This is beside all the tax breaks, sweetheart contracts, forgivable loans, and bailouts (yep, being rewarded for screwing up!) which these companies get while cities literally go bankrupt with no word of any help from the federal government.

In short, the competing with government on equal terms sailed decades ago. Maybe it's time to either cut off the gravy or laugh in their faces when they whine about having to compete with the government.

Comment Re:Who? (Score 2) 159

You're an idiot.

Did you notice the much of the government is also up in arms about what the NSA did?

And

Convenient that you forget about the breaking and entering and then illegal access to the computer system.

You idiots needs to realize it is not about the docs, it was about the crimes he committed to gain access to the docs.

Wow, did somebody just learn a new word? Good for you!

I can only assume you're still pretty young, or haven't watched politics very much. Politicians spend a lot of time being very dismayed, concerned, disappointed, and outraged when their opponents do certain things, and then justify those same acts when they're the ones who get caught. When they do something they shouldn't have, they create a law saying they can do that now. If they propose a law and everyone gets upset, they drop it and then propose a slightly watered down version in 6 months or so. If they make a significant promise to get elected, they discover it's just too difficult to keep it once they get elected. If they actually repeal a bad law (or don't renew it), they often find a way to get at least a watered down version in at some later date, or let their opponent re-enact it when they're back in power.

Given all the antics politicians regularly engage in, why should I give any credit to them because they've formed yet another committee? Let's see what the results are. I'll put my money that the TSA will still be around in three years, and will be doing more ground traffic checks.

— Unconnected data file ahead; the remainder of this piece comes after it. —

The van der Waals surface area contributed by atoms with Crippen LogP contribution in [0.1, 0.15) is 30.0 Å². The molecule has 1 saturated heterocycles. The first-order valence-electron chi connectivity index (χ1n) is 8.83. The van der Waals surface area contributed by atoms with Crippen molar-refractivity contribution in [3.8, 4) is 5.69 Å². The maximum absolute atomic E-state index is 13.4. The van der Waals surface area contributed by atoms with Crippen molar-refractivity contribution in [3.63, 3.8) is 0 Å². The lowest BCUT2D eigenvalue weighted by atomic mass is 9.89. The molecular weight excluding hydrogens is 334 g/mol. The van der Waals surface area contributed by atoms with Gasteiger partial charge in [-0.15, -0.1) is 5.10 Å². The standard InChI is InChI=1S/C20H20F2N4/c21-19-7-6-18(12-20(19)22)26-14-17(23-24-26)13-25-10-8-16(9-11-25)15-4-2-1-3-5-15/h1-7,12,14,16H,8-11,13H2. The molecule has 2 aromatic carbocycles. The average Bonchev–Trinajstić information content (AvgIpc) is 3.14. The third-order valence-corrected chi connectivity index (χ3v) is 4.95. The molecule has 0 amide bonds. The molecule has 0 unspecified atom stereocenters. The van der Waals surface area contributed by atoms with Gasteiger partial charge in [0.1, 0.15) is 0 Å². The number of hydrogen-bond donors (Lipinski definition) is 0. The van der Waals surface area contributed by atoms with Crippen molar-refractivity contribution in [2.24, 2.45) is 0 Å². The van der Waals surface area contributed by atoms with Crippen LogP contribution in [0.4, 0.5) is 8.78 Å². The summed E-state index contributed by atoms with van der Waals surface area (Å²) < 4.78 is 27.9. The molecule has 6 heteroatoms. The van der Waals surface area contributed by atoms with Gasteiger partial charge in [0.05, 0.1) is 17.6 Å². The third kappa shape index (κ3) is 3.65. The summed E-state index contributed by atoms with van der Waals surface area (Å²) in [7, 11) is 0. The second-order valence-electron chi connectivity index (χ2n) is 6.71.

Comment Re:Conversion to foot (Score 4, Informative) 125

Having thought about it, guessing he was talking about 5,200 meters with the thinking that in certain places in the world, they use a comma rather than a decimal point to represent the division between partial units. In that case, 5,200 metres = 5.200 meters = 17.0604 feet = 17,0604 feet in that particular case.

But Everest Base camp (either south or north, both on a fairly broad area) are most certainly not a handful of meters above sea level.

Comment Re:Irrelevant (Score 1) 280

Gun free zones are free killing zones. Every mass shooting I can recall, except one, happened in a gun free zone. [...] When armed good people are present someone might still get killed but it's also quite certain the murderer will be among the people shot.

The problem with non-uniformed civilians carrying guns is that they cameoflage the bad guys. If you see a person carrying a gun in a place where nobody routinely carries a gun, you call the police because something is wrong. But if lots of people carry guns all the time, you end up either raising a lot of false alarms, or risk allowing a shooter to get to his victims and start shooting before anyone knows to stop him.

IMO if we're going to have people around carrying guns to keep the public safe, those people should be professionally trained and in uniform. That minimizes the "is that armed guy a good guy or a bad guy?" problem.

Lucky for us, the bad guys are happy to follow the requirement that they walk around brandishing their gun so that we know they're one of the bad guys.

Really, there are two problems here. First, an unequal balance of power. Bad guys can and will get guns. "Good guys without guns" sounds a lot like "victims". Second, lack of police coverage. If police were everywhere, I would be more inclined to say that civilians have no need for guns (except to protect against the police, but that's a philosophical issue), but I'm not interested in paying the taxes to support that.